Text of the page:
A visit to the Jubilee Ranch

In 1991, shortly after moving to Laramie Street, my children and I found a border collie puppy playing merrily in front of our house. He was a friendly little fellow so we invited him in to meet our dog. Children and dogs had a grand old romp ending in a bath for the mud and dung-coated puppy.

We had been enjoying his company for a couple of days while trying to find his owner when a woman drove up in an all-terrain vehicle. She said the pup belonged to John Baeta, manager of the five Jubilee Ranches (well-known for raising very fine quarter horses). She gave the children some money, a gift from John in appreciation for the care they'd given his little dog. This was our introduction to Jan Lopes. I asked her about her job and during the course of our conversation Jan said: "I'd rather work outside than sit in an office."

When Jan was 11-years-old her parents moved from the suburbs of Chicago to a rural area near San Jose. Her brother bought horses and Jan taught herself to ride. From that time she's always had horses.

In 1965, Jan moved to Carson Valley and became friends with the previous residents of her house on the ranch, Bill and Blanche Shipley. She used to come up to Markleeville to help them gather the cattle. In 1978 the Shipleys left the ranch and Jan was asked to move into the house with her children in exchange for irrigating. Later that year she started to work at the ranch full-time.

Two Washoe brothers, Warren and Jim Fillmore have worked on all aspects of the ranch for 38 years. Jan's job includes irrigating 590 acres, maintaining the ditches, cutting willows and raking out pine needles and pine cones, and, on horseback, helping with the cattle, keeping an eye out for sick or injured cows.

In the late spring or early summer, depending on the weather, the bulls come up to Markleeville and stay for three months with the cows, who start breeding at two years old. In fall the cows go to Smith Valley, another part of the Jubilee Ranch (the main part of the ranch is on Foothill Road, where the owner, Ted Bacon, lives with his wife, Lee) and here the calves are born after a pregnancy of nine months.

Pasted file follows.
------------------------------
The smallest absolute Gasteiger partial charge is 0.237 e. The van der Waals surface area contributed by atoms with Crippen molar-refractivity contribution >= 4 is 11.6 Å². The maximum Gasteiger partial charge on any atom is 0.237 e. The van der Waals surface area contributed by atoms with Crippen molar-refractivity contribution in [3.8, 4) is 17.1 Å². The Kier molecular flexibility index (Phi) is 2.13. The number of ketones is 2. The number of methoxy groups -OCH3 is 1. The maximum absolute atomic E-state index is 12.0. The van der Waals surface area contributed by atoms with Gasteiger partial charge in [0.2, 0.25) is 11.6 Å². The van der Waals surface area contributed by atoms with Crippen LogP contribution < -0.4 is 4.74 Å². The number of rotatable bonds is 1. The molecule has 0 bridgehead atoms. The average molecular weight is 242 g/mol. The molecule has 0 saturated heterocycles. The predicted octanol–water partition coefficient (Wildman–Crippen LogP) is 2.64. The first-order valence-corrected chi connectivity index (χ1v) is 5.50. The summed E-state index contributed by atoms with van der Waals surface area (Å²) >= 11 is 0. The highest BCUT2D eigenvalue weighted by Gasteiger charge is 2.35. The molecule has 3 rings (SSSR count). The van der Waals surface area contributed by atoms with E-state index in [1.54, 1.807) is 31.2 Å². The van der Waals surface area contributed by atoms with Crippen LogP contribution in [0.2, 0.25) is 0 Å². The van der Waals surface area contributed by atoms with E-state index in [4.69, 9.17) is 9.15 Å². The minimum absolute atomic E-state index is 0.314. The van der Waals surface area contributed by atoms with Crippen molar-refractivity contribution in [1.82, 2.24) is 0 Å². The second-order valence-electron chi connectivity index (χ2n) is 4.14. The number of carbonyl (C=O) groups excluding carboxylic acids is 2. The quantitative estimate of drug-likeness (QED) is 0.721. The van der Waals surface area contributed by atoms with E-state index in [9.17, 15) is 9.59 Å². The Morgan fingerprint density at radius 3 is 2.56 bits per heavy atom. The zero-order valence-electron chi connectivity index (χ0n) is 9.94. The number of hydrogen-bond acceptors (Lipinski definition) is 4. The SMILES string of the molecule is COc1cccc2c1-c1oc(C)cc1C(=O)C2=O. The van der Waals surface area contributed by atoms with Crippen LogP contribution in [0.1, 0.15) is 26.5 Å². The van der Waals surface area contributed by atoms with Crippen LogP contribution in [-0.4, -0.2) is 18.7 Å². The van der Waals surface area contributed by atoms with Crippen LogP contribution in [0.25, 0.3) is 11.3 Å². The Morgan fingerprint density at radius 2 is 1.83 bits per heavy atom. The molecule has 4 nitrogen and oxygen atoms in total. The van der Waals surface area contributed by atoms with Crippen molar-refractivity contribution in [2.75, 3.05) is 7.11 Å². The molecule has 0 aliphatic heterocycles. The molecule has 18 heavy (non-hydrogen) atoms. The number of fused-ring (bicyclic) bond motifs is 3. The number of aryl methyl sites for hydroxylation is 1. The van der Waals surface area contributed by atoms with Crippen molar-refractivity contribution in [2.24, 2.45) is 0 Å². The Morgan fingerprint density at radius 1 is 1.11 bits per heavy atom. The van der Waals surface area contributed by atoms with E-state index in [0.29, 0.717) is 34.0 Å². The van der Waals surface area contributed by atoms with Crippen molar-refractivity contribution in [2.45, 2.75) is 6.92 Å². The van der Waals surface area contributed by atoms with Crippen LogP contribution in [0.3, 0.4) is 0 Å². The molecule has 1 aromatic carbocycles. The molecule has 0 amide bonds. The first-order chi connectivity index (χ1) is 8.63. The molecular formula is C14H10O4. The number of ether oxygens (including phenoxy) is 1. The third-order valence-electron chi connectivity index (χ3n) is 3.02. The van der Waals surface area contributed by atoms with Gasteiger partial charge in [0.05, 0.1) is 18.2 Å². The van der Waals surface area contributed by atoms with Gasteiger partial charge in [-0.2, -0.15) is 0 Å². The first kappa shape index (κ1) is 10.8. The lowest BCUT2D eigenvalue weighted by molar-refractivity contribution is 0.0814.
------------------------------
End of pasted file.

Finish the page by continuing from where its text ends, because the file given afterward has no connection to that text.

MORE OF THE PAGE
When the calves are 1-3 months old they are branded, vaccinated and the males are castrated. This event brings many flatland spectators. Jan's sensitivity keeps her away. Calves and mothers return to Markleeville and stay in their pairs until the calves are weaned at 6 or 7 months.

The steers are then sold to feed lots where they stay until they reach a certain weight and are then slaughtered. The beautiful Angus cattle of the Jubilee Ranch are very much in demand. Replacement heifers are kept at the ranch.

Jan gives many examples of the intelligence of cows, which she has come to respect over the years. My favorite illustration is that when cows butt heads, apparently fighting, they are deciding which one will be the baby-sitter for the next few hours. The winner is free from calves for that time.

The original part of the house at the Markleeville outpost of the ranch was built in the mid-1940s. Locals remember that two Washoe men worked on the project. Dabert Wyatt was a ranch hand in charge of the construction, assisted by a friendly one-armed Washoe, possibly called Cecil Dressler. At that time a German called Klaus worked on the irrigation. Unfortunately, while the slab was still wet, Klaus watered that part of the property washing the concrete down the hill and into the creek.

Recently, I visited Jan at her house. Two border collies, ranch workers, form the outside guard; once past the threshold one is greeted by Weena, a friendly 13-year-old Australian kelpie.

Clown pictures of Red Skelton smile from the walls. The comedian, a good friend of John Baeta, used to visit the ranch with his wife Lothian and would sometimes help with the cattle. Jan's house is decorated in Western style.

She has taught herself sewing and woodwork and the fruits of her labor include leather curtains, bed frames, a cupboard made from the wood of an old barn and an ingenious coffee table made out of an irrigation box.

The house looks out onto Markleeville Creek and evidence of energetic beaver activity. On the property is a hay shed where a previous Basque owner, Julian Mastorino, used to slaughter sheep. In another outbuilding graffiti date back to "Eloise Barrett and Ray Koenig, 1926."

There are many Basque contributions including the beautifully printed "Martin Etcheverry ano 1930" and Basque art which speaks of ranch scenes of bygone days.

n Thanks to Jan Lopes, Gary Coyan and Fritz Thornburg.


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